Lamenting long judgments
Chief Justice Mogoeng occasionally laments the long, and what I understand as exhausting to peruse, judgments prepared by our Courts. I would like to suggest a focus on the length of judgments rather than their substance would be to risk a poorer justice being delivered to litigants and society as a whole.
Of course, you may ask what danger lies in affording students of law short and sweet judgments or even summaries to study? Am I missing the point that the Chief Justice is making?
The call to shorten judgments as a rule, to convenience perusal for students or practitioners, could become a short-cut to laziness.
My experience of my fellow aspirant lawyers avoiding long judgments has been alarming. It was 2015 and near the end of the first academic block of my first year at the illustrious Oliver Schreiner School of Law, University of the Witwatersrand. I was new to law as a proud humanities graduate and eager law student. As it is almost the end of block one of the teaching cycle tests are not too far away on the horizon.
As a consequence, we as students are anxiously gearing ourselves in preparation for tests and other forms of mandatory assessments. During this anticipatory academic hoo-hah there is bound to be a sharing of notes and suggestions of expeditious and convenient study methods. Many will exchange study tools like mind maps of pertinent principles of case law. I observed very early on that where case law is concerned across the subjects, it is the rule for students that only the principle of each case is wheat and all else a judge has to say is dismissed as chaff.
All the while I was accustoming myself to reading entire 30, 50, or 90 plus pages of case law and here was a consensus that only the principles gleaned from case law are important!
I was, of course, dismayed. Had I wasted precious time reading not only the textbook, in tandem with long and short judgments, in addition to consulting seminar notes I had made? But my instinct suspected most of my colleagues of folly in not reading full judgments and only feeding on their thin summaries. There was it seemed only one other colleague who agreed that surely we would be missing an entire exciting legal excursion by resolving to read only a one-liner principle in lieu of a whole case. That colleague was one Dr Zanele Mngadi. We questioned this notion that you “never read a case but place all reliance on its summary,” and worse build your whole legal castle of understanding and scrutiny on these summaries. Here the Chief Justice would have found a ready audience to agree with his lamentations on long judgment writing.
The trend to exclusively attend to legal principles at Law School is rife. It feels as though hardly anyone burdens themselves with the tedium of “these long judgments”.
Fortunately, not many lecturers encouraged this way of thinking about judgments. What long judgments often offer is an even richer exposition of complex issues than those contained in most textbooks.
Let me not be misinterpreted; a long judgment is not as a rule indicative of being better or more erudite than a shorter deliberation. A recently read and short, yet, incredible judgment is that by Acting Judge Rogers sitting on the SCA mulling an intellectual property dispute concerning trade marks in PepsiCo Inc. v Atlantic Industries. It is short but covers vast areas of legal principles, re-imagining their pragmatic implications as the facts before him demand. His brevity of judgment ought not merely be credited or discredited for its concise fifteen pages. Besides, there are scores of such similarly satisfying short conclusions by the court but they are not succinct at the sacrifice of sagacity! A long legal consideration is never intended to just annoy overwhelmed students who have twenty other cases to read from five other courses each consecutive week. The facts or the gravity of that case may necessitate a longer version. To cut down tall trees because they are taller than the undergrowth doesn’t make sense – as it also doesn’t make sense to cut down long judgments just because they are not short.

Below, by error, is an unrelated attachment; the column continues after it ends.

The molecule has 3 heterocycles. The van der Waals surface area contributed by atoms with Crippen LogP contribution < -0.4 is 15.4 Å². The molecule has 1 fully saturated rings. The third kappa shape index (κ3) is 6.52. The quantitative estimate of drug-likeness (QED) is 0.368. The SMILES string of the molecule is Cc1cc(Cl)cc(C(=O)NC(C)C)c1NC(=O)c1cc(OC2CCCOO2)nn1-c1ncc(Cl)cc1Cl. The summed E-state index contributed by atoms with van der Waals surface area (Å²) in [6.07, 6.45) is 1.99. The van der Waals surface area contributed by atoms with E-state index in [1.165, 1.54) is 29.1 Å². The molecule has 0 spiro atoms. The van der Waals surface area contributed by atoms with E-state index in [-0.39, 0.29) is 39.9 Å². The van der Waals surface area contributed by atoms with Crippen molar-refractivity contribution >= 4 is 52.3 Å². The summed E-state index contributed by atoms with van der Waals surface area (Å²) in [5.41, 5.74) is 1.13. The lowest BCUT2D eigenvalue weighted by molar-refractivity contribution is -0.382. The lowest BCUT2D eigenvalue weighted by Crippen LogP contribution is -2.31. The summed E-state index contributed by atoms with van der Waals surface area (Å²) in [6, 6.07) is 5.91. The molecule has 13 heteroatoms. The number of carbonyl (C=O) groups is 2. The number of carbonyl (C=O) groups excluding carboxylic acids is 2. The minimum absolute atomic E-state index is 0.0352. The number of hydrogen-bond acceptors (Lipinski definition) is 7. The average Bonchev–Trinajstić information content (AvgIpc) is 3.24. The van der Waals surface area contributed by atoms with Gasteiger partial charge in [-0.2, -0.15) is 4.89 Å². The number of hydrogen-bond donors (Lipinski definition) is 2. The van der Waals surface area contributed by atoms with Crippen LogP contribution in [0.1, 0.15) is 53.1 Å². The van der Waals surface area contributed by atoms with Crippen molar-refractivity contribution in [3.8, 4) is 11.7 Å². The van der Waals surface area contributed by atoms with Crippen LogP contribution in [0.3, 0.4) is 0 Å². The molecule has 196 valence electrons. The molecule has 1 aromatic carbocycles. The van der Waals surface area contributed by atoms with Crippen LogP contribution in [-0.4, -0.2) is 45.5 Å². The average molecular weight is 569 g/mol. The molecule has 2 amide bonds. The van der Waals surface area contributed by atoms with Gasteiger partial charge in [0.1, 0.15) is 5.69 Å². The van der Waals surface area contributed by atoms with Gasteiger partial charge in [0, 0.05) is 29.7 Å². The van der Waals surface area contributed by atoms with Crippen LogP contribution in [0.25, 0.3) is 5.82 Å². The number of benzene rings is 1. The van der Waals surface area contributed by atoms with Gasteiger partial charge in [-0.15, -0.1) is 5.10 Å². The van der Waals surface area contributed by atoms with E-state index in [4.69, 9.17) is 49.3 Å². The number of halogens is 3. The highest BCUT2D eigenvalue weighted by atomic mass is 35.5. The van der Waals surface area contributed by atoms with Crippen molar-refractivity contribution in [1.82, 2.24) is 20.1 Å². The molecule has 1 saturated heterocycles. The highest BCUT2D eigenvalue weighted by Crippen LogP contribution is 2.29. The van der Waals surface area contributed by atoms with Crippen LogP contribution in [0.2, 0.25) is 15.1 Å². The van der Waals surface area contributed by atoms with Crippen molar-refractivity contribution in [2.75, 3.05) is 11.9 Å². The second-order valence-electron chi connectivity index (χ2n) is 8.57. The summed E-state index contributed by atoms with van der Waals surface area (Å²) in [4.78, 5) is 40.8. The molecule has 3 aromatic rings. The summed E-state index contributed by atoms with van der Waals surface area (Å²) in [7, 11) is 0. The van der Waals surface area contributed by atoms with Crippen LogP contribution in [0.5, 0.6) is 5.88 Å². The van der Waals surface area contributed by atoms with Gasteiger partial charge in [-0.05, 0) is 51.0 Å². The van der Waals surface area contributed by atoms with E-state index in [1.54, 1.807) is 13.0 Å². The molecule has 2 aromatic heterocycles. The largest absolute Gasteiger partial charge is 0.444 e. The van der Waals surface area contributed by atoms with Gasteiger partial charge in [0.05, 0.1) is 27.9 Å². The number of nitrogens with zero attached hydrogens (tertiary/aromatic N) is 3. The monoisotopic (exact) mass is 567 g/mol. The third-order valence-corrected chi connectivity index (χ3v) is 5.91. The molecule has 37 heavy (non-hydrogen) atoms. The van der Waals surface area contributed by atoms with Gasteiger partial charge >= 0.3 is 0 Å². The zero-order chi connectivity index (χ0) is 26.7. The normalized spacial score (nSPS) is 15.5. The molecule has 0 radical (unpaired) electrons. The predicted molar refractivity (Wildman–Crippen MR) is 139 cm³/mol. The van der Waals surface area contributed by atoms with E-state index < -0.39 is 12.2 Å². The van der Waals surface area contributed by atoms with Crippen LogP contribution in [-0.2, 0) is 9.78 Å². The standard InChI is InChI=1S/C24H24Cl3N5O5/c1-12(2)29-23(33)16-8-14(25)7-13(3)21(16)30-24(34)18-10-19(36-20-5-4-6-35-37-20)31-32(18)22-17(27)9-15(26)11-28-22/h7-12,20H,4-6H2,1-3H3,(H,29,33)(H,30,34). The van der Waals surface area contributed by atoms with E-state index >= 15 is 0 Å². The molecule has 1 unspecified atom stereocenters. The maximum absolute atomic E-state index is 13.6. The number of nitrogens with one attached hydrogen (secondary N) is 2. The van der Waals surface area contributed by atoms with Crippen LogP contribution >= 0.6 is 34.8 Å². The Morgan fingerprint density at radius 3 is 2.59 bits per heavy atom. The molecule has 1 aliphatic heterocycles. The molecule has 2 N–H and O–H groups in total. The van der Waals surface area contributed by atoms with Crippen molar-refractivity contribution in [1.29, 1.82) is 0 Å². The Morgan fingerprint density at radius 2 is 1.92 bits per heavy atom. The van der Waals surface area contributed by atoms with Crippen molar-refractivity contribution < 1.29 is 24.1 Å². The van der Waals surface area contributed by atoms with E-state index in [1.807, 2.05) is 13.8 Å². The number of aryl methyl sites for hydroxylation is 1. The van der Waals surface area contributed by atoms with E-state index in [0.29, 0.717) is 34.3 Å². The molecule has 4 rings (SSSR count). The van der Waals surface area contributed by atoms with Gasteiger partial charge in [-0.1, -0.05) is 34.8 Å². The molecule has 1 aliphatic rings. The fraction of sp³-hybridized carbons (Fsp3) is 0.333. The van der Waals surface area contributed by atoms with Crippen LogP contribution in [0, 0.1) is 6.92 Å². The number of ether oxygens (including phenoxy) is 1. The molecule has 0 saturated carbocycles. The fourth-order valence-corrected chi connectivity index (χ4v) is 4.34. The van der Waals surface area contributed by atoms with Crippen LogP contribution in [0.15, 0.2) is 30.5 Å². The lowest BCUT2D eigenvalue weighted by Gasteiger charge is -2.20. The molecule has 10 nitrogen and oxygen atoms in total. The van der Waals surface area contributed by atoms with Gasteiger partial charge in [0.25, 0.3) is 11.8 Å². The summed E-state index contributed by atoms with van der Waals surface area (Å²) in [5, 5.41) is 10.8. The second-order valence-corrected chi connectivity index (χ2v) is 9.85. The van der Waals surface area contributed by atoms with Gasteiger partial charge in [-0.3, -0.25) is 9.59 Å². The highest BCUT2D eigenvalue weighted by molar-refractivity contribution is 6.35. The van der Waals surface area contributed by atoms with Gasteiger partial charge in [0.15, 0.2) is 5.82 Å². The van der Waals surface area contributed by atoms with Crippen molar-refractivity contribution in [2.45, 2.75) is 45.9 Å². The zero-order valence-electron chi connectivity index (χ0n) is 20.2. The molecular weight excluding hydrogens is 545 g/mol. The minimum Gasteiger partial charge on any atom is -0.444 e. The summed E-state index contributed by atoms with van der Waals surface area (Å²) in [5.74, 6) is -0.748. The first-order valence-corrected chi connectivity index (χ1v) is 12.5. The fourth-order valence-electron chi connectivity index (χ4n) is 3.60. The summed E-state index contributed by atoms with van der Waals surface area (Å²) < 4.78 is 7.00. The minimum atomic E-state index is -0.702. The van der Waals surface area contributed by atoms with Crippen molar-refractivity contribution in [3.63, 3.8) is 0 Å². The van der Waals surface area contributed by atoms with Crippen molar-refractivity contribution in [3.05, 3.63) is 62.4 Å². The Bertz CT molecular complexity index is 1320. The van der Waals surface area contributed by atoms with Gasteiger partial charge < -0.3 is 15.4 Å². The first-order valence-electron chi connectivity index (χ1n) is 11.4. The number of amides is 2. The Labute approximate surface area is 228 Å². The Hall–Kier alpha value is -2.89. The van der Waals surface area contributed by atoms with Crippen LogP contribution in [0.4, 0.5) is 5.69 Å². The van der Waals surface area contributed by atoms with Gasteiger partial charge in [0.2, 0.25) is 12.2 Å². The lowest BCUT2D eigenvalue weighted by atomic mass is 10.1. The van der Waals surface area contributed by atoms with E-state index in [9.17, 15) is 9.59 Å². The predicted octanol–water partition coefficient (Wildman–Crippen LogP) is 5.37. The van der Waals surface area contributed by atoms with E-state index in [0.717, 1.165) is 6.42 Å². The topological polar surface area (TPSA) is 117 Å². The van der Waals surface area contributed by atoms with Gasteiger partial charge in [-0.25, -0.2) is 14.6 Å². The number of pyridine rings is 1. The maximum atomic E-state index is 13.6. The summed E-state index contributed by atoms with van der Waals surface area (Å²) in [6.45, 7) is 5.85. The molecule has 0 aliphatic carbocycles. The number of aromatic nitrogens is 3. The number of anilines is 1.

Lacking in-depth justification or substantiation, judgments can leave litigants dissatisfied. Let us not rob current and future legal students of the profundity and fecundity of legal teaching that is thorough, thought-provoking and sensitive to the responsibility we have entrusted and invested in our fair, active and vibrant judiciary. The exemplary reports of our courts at all levels and the energy they put into the judgments must never be taken for granted. We as students can never afford to prioritize watered-down educational experience.
Some students or scholars will disagree with me and may have fair points on the score of rote learning case law due to the practical pressures of university. But if we are to make “Drop-box” lawyers the rule in reading for law then it looks bleak for those consulting such lawyers, and worse their ilk making their way up into the upper echelons of the profession.
I had pondered other points to fortify my riposte to Chief Justice Mogoeng’s lamentation but seeing that the shorter path is hailed as the gold-standard I will leave any further rebuttal here.
What are your thoughts on the Chief Justice’s comments regarding the length of judgments? Let us know in the comments below.
Vaughan Bonakele is a Wits International Relations graduate, former intern at public interest law organization Freedom Under Law and final year law student at Oliver Schreiner School of Law hoping to join the Bar after reading for law.